My annual invitation for your help in the struggle against Cystic Fibrosis

This is one year in which the raw data really does tell the story.  So, as they say on public radio, let’s do the numbers:

71: Rose’s FEV1 as measured on Labor Day.  Rose is my daughter, a high school sophomore. She has cystic fibrosis. FEV1 is “forced expiratory volume over one second” – a measurement of how much air you can blow out of your lungs. A ‘normal’ person, who doesn’t have cystic fibrosis, should have an FEV1 of 100.  Go below 40 on a permanent basis and you need a lung transplant.

25: The number of days Rose spent in the hospital after that dismal FEV1 result.

$136,000: The bill for those four weeks, paid for by the kind of health insurance everyone deserves.

$0: The amount of money I had left after Rose beat me at Monopoly one night at the hospital. What can I say? The kid managed to get her hands on Boardwalk and Park Place – and then build houses on them.

0: Number of times the U.S. Senate voted to repeal the Affordable Care Act while Rose was in the hospital, despite repeated threats to do so.  The Cystic Fibrosis Foundation was one of many mainstream healthcare organizations that pulled out all stops in an effort to preserve this critical protection for people with chronic illnesses.

8: Number of Tampa Bay Rays struck out by Chris Sale of the Boston Red Sox on September 9, when we strolled over to Fenway from the hospital to watch a game. Alas, Rose had to stay behind because being in the hospital as a CF patient is just like being an inmate in a supermax prison. The Sox beat the Rays 9-0.

1,656: Number of Morning Edition sports commentaries by Gold Star CF dad, former Cystic Fibrosis Foundation board chairman, and National Humanities Medal winner Frank Deford including his last on May 3, just a few weeks before his death.

2: Number of times U.S. Rep. Tom Marino (of Pennsylvania's 10th district) withdrew his name from consideration as the nation’s drug czar this year in disgrace. Marino, the only CF parent in Congress, was nevertheless a consistent and outspoken vote in favor of repealing the Affordable Care Act.

2: Number of U.S. Senators who heard Rose’s dad testify in Concord in June that repeal of the Affordable Care Act would be a cruel blow to CF families. At least two other folks from the CF community also testified. Thank you senators Shaheen and Hassan for listening!

… and finally:

103: Rose’s FEV1 as measured on October 11 – a few days after Rose left the hospital and returned to school.  What an astonishing improvement – lung function literally better than perfect!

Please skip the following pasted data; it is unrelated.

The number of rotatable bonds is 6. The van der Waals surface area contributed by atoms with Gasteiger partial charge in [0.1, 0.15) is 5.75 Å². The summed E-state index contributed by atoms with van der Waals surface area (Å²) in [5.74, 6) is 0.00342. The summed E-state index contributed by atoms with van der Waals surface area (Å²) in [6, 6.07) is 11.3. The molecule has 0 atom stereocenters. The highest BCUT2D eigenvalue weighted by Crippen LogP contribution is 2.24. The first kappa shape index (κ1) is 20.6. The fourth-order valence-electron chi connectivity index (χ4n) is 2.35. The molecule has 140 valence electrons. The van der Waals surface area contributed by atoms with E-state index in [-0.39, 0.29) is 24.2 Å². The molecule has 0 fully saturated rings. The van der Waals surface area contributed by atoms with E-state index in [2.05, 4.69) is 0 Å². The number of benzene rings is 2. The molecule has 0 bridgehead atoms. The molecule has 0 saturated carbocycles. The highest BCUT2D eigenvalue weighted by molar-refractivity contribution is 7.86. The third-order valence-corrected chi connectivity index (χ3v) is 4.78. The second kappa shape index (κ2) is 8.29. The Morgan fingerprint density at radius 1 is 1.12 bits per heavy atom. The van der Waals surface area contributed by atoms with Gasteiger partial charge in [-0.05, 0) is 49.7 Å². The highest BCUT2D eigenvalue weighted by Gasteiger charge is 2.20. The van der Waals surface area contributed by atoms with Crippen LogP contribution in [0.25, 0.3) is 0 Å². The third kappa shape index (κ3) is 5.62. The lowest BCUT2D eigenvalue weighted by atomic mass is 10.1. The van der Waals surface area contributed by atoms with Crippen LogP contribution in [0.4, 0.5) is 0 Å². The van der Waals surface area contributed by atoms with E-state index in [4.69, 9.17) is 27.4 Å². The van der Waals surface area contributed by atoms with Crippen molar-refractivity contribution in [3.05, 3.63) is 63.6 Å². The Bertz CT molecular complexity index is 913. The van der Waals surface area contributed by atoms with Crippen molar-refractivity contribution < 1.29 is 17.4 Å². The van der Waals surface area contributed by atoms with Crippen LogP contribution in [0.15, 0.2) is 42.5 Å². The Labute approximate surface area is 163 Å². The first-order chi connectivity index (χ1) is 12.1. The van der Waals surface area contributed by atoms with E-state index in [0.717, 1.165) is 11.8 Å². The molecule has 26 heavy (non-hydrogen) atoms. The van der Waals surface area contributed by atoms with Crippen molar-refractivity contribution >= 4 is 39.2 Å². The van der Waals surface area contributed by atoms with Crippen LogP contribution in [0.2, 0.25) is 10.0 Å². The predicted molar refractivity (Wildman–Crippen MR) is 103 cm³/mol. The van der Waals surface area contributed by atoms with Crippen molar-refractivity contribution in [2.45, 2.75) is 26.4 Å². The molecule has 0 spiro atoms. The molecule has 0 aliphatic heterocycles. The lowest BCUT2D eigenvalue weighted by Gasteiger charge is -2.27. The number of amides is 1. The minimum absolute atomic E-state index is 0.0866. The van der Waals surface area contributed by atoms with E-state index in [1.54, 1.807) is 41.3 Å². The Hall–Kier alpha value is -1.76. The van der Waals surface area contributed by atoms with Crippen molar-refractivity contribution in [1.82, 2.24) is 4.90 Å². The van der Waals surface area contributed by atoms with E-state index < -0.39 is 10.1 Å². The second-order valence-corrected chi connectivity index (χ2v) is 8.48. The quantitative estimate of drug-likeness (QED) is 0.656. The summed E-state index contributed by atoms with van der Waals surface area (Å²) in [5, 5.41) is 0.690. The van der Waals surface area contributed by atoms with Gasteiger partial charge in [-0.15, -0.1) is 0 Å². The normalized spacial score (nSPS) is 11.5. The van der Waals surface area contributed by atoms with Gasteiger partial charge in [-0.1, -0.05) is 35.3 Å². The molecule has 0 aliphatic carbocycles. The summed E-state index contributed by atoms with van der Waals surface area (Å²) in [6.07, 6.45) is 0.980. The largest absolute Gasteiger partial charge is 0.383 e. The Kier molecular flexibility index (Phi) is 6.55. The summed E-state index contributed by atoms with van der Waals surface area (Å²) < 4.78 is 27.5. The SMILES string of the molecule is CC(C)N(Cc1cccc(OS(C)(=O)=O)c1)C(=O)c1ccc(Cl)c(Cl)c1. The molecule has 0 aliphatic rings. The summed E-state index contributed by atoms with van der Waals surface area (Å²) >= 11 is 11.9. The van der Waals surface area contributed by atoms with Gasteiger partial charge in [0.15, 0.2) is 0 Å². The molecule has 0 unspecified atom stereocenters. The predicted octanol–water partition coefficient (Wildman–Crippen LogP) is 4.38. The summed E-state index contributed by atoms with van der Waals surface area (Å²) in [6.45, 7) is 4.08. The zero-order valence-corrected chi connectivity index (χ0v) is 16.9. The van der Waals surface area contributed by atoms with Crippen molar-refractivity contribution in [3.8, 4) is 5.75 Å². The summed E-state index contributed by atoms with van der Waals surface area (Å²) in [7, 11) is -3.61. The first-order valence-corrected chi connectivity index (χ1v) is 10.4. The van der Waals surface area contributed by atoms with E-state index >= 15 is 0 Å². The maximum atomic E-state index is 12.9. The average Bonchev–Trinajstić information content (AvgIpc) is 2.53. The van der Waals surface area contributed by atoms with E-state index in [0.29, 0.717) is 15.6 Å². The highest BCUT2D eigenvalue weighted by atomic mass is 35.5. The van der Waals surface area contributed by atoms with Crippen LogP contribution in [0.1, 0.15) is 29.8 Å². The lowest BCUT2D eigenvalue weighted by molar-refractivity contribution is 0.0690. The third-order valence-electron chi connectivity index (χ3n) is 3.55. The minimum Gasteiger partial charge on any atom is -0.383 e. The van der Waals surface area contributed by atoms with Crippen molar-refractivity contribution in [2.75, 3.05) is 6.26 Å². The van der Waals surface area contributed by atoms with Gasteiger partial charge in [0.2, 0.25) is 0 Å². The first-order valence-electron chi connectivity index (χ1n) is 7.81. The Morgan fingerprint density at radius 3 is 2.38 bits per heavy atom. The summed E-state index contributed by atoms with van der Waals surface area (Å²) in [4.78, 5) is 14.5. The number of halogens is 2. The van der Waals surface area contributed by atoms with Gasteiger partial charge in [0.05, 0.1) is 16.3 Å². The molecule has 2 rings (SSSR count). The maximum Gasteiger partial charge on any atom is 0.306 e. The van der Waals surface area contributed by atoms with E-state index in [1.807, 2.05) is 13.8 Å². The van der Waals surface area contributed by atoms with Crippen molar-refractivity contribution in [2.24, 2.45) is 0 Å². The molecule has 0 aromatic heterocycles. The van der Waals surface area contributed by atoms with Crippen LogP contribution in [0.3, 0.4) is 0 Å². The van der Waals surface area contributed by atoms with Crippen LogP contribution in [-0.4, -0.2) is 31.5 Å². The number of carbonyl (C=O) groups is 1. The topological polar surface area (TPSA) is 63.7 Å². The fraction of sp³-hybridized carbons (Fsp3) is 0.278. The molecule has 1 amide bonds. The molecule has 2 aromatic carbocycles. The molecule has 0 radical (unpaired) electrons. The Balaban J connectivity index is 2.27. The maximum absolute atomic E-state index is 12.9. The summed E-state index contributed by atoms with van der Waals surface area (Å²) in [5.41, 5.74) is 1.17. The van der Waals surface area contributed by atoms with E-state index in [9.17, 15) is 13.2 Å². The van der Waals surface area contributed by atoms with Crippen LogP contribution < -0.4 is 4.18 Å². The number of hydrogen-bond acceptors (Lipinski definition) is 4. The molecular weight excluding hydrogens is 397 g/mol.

As such a remarkable year winds down, my heart is again filled with gratitude – to all of our friends and loved ones whose help and good wishes were so welcome while Rose was in the hospital, and to the Cystic Fibrosis Foundation (CFF).  So, once again, I am offering up this annual opportunity to connect you.

I don’t know how it works with other diseases, but in the CF world the CFF is the mother ship. 

They sponsor the research that has unlocked the secrets of the disease at the cellular and genetic levels.  They partner with drug companies to develop the breakthrough therapies.  They accredit the CF care centers to make sure high standards prevail.  They keep the patient registry – a vast storehouse of data that makes it possible to understand how the disease really affects people.  And they stand tall with CF families when Congress and the man in the White House need to be introduced to their consciences.

So, with each paycheck, I have my employer deduct some money and send it to the CFF.  And, at the end of the year, I make a donation to the CFF’s annual fund.  I invite you to do the same.

Consider doing it, this year, in memory of Frank Deford.  I am sorry I never met the man.  He was a real hero and you should read the book he wrote about his daughter, who died of CF at just eight years of age back in 1980.  Thanks to families like the Defords, we have come so far since then.

Resources are scarce and this is a difficult time for our nation.  We are all bombarded with requests for money from all kinds of worthy charities.  But if it would give you pleasure to connect with Rose and her quest to live and thrive with CF, then please consider a gift to the CFF Annual Fund.

I’d be honored if you made your donation through my CFF Annual Fund page, which you can find here.

Thank you heartily!